• Saw 10 male ACT juniors and one female ACT junior playing in the US College system;
  • Two ACT juniors received US High School scholarships;
  • Phil Brown, who heads up the department, was inducted into the ACT Sport Hall of Fame for his contribution to the sport over the last 30 years;
  • The Capitals Academy had their most successful season in the SEABL, in contention for finals until the last weeks of the season.
ACT Ivor Burge Women claim silver at Nationals. Photo: Kangaroo Photos.

ACT Ivor Burge Women claim silver at Nationals. Photo: Kangaroo Photos.

In 2017, Basketball ACT expanded our online reach:

  • Nearly doubling their Facebook following (now has 3,600 Likes);
  • Introduced an Instagram account, which now has over 600 followers;
  • Received over 90,000 views on Facebook video content created by BACT;
  • Strengthened ties with clubs to increase their online presence (all Premier 1 clubs now have an active Facebook page);
  • Were named the “Fastest-Mover” on Facebook among ACT sporting peak bodies in May by Shunt.com.au, growing Facebook by 18.19 per cent;
  • Were second in the “Fast-Movers” category in August and October, growing Facebook by 18.71 per cent and 11.23 per cent.

In 2017, several former Canberra juniors, players and referees with strong Canberra ties achieved great feats in Australia and overseas:
(In no particular order)

  • Carlie Smith, Sarah McAppion and Isabelle Bourne represented Australia for the first time in 3×3, winning gold at the FIBA 3×3 Asia Cup and Isabelle was named MVP of the tournament;
  • Isabelle Bourne also received a Basketball Australia Centre of Excellence Scholarship;
  • Brittany Anderson represented Australia, winning 3×3 gold at the INAS World Basketball Championships;
  • Justin Koenig and Jack Littleton represented Australia, earning bronze in the INAS World Basketball Championships;
  • Patty Mills named Person of the Year at the NAIDOC Awards, while enjoying another successful season with the San Antonio Spurs in the NBA;
  • Tony Cotton and Marlene Leonard were awarded Basketball ACT Life Memberships;
  • Dion Devow (President of the Warriors Club) was named ACT Australian of the Year (to be presented in January 2018);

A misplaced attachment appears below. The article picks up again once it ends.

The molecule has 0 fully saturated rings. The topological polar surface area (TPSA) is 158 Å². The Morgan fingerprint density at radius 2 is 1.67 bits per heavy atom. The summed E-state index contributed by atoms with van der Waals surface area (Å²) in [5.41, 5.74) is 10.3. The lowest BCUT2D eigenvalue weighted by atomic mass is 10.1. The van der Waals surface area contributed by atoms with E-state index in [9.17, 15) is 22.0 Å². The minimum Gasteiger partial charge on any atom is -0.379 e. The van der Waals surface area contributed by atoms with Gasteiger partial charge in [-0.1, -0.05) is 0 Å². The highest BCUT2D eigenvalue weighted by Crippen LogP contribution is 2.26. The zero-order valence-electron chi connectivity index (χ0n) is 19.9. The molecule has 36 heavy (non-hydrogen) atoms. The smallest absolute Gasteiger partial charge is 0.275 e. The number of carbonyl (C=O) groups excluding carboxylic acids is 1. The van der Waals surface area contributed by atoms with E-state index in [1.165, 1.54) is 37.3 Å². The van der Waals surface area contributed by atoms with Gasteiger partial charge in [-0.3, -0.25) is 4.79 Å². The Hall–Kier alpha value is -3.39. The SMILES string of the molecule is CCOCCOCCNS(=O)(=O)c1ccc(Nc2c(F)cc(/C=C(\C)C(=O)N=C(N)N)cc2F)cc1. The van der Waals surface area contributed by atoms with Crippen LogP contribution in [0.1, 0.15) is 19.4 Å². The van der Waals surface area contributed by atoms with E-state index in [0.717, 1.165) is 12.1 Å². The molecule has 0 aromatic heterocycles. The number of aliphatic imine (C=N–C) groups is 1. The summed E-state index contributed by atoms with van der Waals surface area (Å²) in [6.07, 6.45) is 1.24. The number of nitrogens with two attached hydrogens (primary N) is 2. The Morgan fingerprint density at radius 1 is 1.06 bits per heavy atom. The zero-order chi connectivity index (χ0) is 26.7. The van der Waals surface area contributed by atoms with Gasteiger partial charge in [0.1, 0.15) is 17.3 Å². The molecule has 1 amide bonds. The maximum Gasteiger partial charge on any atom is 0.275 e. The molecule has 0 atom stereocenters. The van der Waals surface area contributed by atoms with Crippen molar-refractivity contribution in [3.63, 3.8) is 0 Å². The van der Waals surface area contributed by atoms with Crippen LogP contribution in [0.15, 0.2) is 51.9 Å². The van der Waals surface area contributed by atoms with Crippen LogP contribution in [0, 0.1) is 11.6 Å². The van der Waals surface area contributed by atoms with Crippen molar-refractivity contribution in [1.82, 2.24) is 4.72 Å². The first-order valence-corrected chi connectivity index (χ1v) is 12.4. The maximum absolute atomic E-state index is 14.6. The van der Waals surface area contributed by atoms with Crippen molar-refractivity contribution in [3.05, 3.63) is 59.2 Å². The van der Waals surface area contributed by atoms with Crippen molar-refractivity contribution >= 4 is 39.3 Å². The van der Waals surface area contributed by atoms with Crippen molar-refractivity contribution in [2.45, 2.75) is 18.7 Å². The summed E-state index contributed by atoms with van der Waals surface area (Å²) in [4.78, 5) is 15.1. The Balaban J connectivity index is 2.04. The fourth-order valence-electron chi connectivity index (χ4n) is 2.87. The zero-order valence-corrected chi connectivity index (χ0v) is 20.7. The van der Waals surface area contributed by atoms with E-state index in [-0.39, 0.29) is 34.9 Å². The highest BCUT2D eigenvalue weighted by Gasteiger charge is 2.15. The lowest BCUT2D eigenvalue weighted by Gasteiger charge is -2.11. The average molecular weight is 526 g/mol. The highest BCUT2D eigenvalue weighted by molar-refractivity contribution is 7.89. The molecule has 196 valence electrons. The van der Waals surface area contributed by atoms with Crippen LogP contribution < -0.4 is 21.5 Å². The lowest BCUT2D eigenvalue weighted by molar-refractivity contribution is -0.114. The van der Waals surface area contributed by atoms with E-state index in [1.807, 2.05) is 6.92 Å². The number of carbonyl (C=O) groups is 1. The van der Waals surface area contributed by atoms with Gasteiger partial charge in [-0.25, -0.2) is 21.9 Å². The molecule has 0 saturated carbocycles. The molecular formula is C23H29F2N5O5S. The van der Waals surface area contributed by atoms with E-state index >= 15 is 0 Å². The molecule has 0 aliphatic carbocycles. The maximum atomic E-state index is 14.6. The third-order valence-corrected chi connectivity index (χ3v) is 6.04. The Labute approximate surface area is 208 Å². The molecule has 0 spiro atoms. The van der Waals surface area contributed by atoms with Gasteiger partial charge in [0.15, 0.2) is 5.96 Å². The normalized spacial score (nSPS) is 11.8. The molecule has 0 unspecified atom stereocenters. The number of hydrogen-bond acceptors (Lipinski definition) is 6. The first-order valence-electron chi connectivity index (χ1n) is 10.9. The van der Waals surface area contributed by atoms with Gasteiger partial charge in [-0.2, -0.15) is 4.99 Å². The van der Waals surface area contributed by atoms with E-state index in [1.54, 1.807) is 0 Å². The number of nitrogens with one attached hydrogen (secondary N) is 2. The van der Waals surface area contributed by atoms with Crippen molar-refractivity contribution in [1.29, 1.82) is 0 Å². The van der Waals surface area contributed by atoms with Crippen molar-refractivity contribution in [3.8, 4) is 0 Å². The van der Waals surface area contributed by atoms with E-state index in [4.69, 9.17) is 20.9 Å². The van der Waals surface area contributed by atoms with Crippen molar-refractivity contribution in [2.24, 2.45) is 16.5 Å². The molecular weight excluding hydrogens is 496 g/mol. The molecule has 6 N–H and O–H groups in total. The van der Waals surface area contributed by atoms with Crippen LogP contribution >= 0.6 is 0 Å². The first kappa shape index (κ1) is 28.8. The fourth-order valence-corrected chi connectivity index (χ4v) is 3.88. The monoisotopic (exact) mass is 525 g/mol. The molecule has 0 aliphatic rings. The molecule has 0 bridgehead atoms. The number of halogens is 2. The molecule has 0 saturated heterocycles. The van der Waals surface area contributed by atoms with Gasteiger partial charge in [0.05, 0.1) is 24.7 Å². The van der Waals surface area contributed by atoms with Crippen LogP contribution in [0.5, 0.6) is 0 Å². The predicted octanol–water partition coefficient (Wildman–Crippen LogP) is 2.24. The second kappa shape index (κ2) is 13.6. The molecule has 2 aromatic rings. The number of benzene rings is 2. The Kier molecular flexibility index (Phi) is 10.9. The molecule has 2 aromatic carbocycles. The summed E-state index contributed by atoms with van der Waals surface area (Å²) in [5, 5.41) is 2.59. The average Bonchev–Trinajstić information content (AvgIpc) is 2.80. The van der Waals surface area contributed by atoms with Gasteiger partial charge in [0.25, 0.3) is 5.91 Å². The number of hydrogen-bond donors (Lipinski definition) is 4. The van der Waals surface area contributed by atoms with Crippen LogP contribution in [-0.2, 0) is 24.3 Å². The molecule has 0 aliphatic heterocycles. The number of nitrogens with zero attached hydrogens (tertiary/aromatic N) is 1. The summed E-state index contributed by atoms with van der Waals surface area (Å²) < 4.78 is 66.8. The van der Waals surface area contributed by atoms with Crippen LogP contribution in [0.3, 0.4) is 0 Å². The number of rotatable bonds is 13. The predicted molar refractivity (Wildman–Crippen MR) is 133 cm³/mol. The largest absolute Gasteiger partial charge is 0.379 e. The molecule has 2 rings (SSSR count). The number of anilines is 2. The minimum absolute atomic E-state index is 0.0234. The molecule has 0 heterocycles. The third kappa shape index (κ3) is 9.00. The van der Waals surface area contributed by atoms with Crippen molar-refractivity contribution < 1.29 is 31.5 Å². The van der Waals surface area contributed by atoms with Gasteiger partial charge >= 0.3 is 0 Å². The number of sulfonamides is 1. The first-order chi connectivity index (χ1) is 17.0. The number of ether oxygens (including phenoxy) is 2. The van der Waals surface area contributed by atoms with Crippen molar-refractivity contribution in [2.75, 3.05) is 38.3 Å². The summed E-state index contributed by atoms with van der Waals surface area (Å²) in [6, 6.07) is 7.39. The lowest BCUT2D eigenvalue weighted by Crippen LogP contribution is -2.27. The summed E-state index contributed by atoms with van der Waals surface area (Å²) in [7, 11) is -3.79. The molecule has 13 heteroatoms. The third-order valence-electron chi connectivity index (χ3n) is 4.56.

• Annabelle Lindsay was selected in the Australia Gliders, earning silver at the Osaka Cup;
  • Jesse Wagstaff won his 4th NBL Championship with the Perth Wildcats;
  • Alex Bunton and Nat Hurst were selected in the Australian Opals squad and Nat Hurst returned to the WNBL playing for the Canberra Capitals;
  • Carrie Graf and Lucille Bailee were inducted to Basketball Australia’s Hall of Fame;
  • Simon Cosier was appointed to the 2016-17 WNBL Finals Panel;
  • Mitchell Hudson selected on the WNBL Development Panel and officiated the Under 20 Women’s Bronze Medal match;
  • Pyper Thornberry was selected to attend the Australian Development Camp;
  • Shane Wallace (U16W Head Coach) was nominated for Basketball Australia’s Australian development Camp (ADC);
  • Debbie Cook (Canberra Capitals Academy Head Coach) was nominated for Basketball Australia’s Australian development Camp (ADC);
  • Chima Moneke led his UC Davis Aggies to their first ever NCAA March Madness berth;
  • Basketball ACT Referee and Officials Coordinator, Michelle Cosier, was appointed to the SEABL, WNBL, and NBL Development Panels, officiated the Under 20 Men’s Gold Medal match;
  • Jack Taylor officiated his 500th Senior Premier League Game;
  • Sam De Graaf, Mitchell Hudson, Alex Robinson, Ally O’Toole, Ethan Tulk all officiated their 100th Senior Premier League game;
  • Tegan Edwards officiated the Under 14 Boys Shield Gold Medal Game;
  • Valerie Rufuerzo and Kevin Poulton officiated the Gold Medal Game at the Australian Secondary School Championships (Zebra Tour) in Melbourne;
  • Annette Anderson appointed to Under 16 Gold Medal match for Score table;
  • Callie Bourne played her second WNBL season with the UC Capitals;
  • Glenn Morison and Darcy Malone received NBL Development Player contracts.
Members of the ACT's first ever senior rep team 50 years later. Photo: Rosevear Photography.

Members of the ACT’s first ever senior rep team 50 years later. Photo: Rosevear Photography.

“2017 was an exciting year for basketball,” says Basketball ACT CEO, Michael Haynes, “and this will continue in 2018 where our key focus areas are:

  • Working with our clubs to help them recruit and develop volunteers;
  • Linking with Basketball Australia’s national framework for 3×3 and placing ACT as a leader in the discipline;
  • Sourcing more facilities and improving the standard of existing facilities;
  • Improving the quality of our competitions;
  • Working with the basketball community to make the sport available to all.”

Thank you to everyone who has been a part of our Canberra basketball community – both over the years and in 2017. We can’t wait to see you back for another great year in 2018!